Power plant operators are nervously awaiting a new Environmental Protection Agency regulation, finalized last week, which requires more than 1,000 facilities, including more than 500 coal-fired plants, to meet stricter emissions standards so as not to pollute neighboring states.
The regulation, called the Cross-State Air Pollution Rule, calls for plants to install scrubbers to lower particulate emissions in states that are downwind. The EPA says the new rule will ultimately protect 240 million Americans in 27 states from smog and soot pollution and prevent up to 34,000 premature deaths, 15,000 nonfatal heart attacks and 1.8 million sick days.
But the rule, one of a slew of EPA regulations directed at smokestack industries in the coming months, will impose huge costs on power plant operators, say industry representatives.
"There are five or six other regulations coming down the pike that will have a huge impact on industry and on consumers and businesses, especially in parts of the country where we still have industrial manufacturing jobs," said Jeffrey Holmstead , an expert in environmental strategies at the law firm of Bracewell and Giuliani.
Industry studies suggest that the Cross-State Air Pollution Rule, when coupled with other EPA regulations, could force the closure of scores of coal-fired power plants, raise the price of electricity by as much as 23 percent in some areas, and cause 1.4 million job losses by 2020.
Environmentalists dispute those findings, suggesting that retrofitting scrubbers in hundreds of power plants nationwide will produce thousands of short-term jobs. John Walke of the Natural Resources Defense Council says the costs borne by utilities and electricity consumers will be made up by the recouping of lost productivity, illness and death caused by pollution.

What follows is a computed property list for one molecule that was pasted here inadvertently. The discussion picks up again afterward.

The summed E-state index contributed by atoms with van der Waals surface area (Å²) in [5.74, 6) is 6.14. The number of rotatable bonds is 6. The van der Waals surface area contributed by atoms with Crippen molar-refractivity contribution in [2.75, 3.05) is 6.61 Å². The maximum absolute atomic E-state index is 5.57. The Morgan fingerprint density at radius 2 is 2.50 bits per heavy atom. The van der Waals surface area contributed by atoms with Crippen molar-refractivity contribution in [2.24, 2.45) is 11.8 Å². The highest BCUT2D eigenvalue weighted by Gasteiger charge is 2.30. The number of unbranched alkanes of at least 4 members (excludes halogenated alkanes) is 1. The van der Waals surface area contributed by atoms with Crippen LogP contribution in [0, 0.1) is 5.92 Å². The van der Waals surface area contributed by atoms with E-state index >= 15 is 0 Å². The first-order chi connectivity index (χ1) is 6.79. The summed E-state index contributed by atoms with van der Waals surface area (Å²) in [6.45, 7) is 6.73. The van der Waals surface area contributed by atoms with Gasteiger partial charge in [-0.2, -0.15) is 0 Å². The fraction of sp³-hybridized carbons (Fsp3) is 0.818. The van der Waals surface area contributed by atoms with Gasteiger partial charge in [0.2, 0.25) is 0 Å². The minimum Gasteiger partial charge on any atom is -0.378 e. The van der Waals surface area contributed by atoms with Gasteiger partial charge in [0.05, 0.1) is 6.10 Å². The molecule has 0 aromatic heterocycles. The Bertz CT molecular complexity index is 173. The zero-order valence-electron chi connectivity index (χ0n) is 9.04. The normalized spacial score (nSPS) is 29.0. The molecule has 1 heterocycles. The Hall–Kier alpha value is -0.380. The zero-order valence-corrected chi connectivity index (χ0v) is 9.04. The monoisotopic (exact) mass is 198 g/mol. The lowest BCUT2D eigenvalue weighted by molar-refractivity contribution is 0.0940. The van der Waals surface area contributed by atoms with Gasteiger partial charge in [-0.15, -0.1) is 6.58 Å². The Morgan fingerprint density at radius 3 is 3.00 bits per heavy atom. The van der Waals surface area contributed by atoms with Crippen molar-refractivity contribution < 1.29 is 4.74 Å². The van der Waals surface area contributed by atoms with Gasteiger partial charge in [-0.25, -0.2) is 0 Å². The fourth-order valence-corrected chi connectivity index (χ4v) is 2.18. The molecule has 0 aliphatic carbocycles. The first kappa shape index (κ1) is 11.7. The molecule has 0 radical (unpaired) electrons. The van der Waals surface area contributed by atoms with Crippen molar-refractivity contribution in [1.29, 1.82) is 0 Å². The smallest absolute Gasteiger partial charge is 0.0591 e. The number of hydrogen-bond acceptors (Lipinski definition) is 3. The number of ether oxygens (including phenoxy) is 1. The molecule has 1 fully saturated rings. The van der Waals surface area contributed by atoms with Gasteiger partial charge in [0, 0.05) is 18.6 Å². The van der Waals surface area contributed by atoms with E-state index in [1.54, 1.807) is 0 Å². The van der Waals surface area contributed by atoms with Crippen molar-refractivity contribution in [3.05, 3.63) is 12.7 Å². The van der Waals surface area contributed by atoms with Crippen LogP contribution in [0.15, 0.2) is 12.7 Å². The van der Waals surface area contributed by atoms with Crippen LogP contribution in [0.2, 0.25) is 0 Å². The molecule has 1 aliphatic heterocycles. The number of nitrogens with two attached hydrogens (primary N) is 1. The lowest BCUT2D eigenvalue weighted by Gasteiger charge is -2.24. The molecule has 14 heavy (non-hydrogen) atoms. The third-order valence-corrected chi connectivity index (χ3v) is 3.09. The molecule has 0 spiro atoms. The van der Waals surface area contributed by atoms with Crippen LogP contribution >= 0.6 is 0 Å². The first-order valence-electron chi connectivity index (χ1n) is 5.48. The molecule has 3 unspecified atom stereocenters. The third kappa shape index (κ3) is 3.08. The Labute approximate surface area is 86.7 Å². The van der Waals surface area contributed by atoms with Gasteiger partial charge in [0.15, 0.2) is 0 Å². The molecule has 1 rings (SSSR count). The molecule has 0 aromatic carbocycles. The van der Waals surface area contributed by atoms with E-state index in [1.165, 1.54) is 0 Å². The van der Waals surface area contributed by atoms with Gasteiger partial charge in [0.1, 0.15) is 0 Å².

"The happy news about EPA's clean air protections will be to reduce premature deaths from heart attacks, and asthma attacks in states that are home to 240 million American, enabling people to go to work and school when they would normally have to stay home sick," Walke said.
He adds that the cost to power plant operators of installing scrubbers, which can run into the millions of dollars, is not as burdensome as the industry contends.
The "transport" rule was first devised during the Bush administration but was held up by court challenges. Because of those court imposed delays in finalizing the rule, Walke says power companies have had five years to capitalize the expense of installing scrubbers.
But industry representatives contend the costs of the new regulations are much higher than EPA admits.
"Over the last 20 years we've seen manufacturing move to parts of the country where energy is affordable, so you don’t see a lot of manufacturing in California or in the old industrial areas of New York," Holmstead said. "It's mostly in the Midwest and Southeast. And the problem is all of the industries compete in the global market. As the EPA continues to regulate the cost of energy higher, they can't compete in the global market place."
EPA's lack of consideration of costs imposed by its regulations are the subject of considerable consternation on Capitol Hill. House Energy and Commerce Committee Chairman Fred Upton last week said that the accelerated rate of new regulations on energy and other sectors by the EPA "has turned regulation from a manageable tool into an unpredictable moving target that makes it difficult for companies to invest and create jobs."
The House Energy and Commerce Subcommittee on Energy and Power last week approved legislation to hold the Obama administration to more transparency for the cost of EPA's regulatory zeal.
The TRAIN Act, which has some bipartisan support, would require an interagency analysis of all the costs incurred by private industry because of EPA regulations.
"It’s absurd for taxpayer funded federal agencies to impose burdensome regulations on consumers and businesses without first determining how much it’s going to cost and the potential consequences it could have on our overall economy," said Rep. John Sullivan, R-Okla.
Similar legislation is being considered in the Senate.